The D Sharp Phrygian 2% narrow Scale. In this particular harmonic context, the interval of harmonic equivalence is now an "octave" that is compressed nearly 1/8th-tone toward a major seventh and is cognitively dissonant. This kind of deliberate, de-tuning strategy is intended to sound "out of tune." Though I prefer to think of it as a gentle push against one's assumed perceptions.

Monday, August 06, 2007

HurdAudio Rotation: I Heart Heart Mountain

Marc Ribot: Shoe String Symphonettes. 1997. Tzadik: TZ 7504.

Film scores by Marc Ribot:
Death by Unnatural Causes (1991) - directed by Karen Bellone and Lisa Rinzler
Marc Ribot: guitar, sampler
Greg Cohen: bass
Jill Jaffe: violin, viola

Landlord Blues (1987) - directed by Jacob Burkhardt
Marc Ribot: trumpet, banjo, guitar
Brad Jones: bass
Bill Ware: vibes
Curtis Fowlkes: trombone
Jim Nolet: violin
Roy Nathanson: saxophone
EJ Rodriguez: drums, percussion
Gregory Ribot: flute

Aelita Queen of Mars (1928) - directed by Yakov Protazanov
Marc Ribot: guitar
Paul Clarvis: drums, percussion
Dave Meric: keyboards
Phil Boyden: violin
Helen Thomas: cello
Mike Kearsey: trombone

Pieces From An Incomplete Project (1995 - 1996) - directed by Joe Brewster
Dave Douglas: trumpet
Vicki Bodner: oboe
Charlie Giordano: piano, keyboards
Mauro Refosco: percussion
Jill Jaffe: violin, viola
Maxine Neuman: cello
Tony Garnier: bass

Summer Salt (1993) - directed by Charlie Levi
Marc Ribot: guitar, e-flat horn
John Zorn: saxophone
Andy Haas: saxophone
Cyro Baptista: drums

With the unseen drama, jump cuts, narrative wrinkles and closing credits, these short episodic compositions cut a wide gamut. At times atmospheric before turning into a salsa, surf music or late night bar band. And with Ribot's chops and sensibilities (not to mention guitar playing) behind these works it all comes off as convincing. It's hard to imagine any motion picture worthy of such a soundtrack.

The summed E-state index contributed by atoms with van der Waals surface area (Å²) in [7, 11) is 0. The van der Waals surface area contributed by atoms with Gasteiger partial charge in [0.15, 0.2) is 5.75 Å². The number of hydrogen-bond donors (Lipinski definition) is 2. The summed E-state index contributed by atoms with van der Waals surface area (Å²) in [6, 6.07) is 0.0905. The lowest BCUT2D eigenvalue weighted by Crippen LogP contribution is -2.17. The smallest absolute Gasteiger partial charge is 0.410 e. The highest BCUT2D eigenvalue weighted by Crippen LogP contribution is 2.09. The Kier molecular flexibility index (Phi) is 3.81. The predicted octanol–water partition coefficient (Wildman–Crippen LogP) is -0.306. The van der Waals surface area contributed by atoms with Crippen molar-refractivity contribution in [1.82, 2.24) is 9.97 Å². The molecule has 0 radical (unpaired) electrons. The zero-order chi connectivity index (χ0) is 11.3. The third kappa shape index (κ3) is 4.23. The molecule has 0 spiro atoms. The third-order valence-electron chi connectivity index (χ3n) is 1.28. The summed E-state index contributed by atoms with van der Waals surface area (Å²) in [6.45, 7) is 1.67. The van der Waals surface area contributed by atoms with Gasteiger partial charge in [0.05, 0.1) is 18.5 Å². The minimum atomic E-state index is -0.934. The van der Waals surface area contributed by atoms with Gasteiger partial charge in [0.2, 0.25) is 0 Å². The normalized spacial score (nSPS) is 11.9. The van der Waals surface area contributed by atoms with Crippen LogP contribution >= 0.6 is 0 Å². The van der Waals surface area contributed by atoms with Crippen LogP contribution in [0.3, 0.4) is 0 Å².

Paul Plimley Trio: Safe-crackers. 1999. Victo: CD066.

Paul Plimley: piano
Lisle Ellis: bass
Scott Amendola: drums

A sound full of rich substance that manages to feel unencumbered by the weight of so much jazz history and technique at work behind it. The improvisational ideas soar and get caught in all kinds of eddies and currents as Plimley takes the lead in an effort that is equal parts free improvisation and whimsy. Titles like "We Got Noh Rhythm" and "After Boulez, a Doorbell with Perfect Pitch" bring a smile every time. The roots of this music run deep. Many disparate elements of jazz tradition are thoroughly absorbed and rendered audible. There are many surprising turns in the melodic and harmonic content. This one is an understated masterpiece.

Myra Melford/Tanya Kalmanovitch: Heart Mountain. 2007. Perspicacity: PR03.

Myra Melford: piano, harmonium
Tanya Kalmanovitch: viola, violin

The creative compatibility of Melford and Kalmanovitch is exquisitely audible in this collection of brief collaborations of wordless poetry. Melford's spare extended technique inside the piano, adding pizzicato piano strings to Kalmanovitch's plucked viola lines, or sculpting tones from scrapes and preparations blends warmly as the sound of these two performers melt together throughout this listening experience. The combination of harmonium with viola makes for a shimmering track. Even as Melford works the ivories, as she does for most of this recording, it's the conversant interplay between these players that casts a spell. This is one to savor.

Scale of the Day: D Sharp Phrygian diminished 4 1% narrow


The D Sharp Phrygian diminished 4 1% narrow Scale. The compressed octave space mitigates the gap between the diminished fourth and perfect fifth to some extent.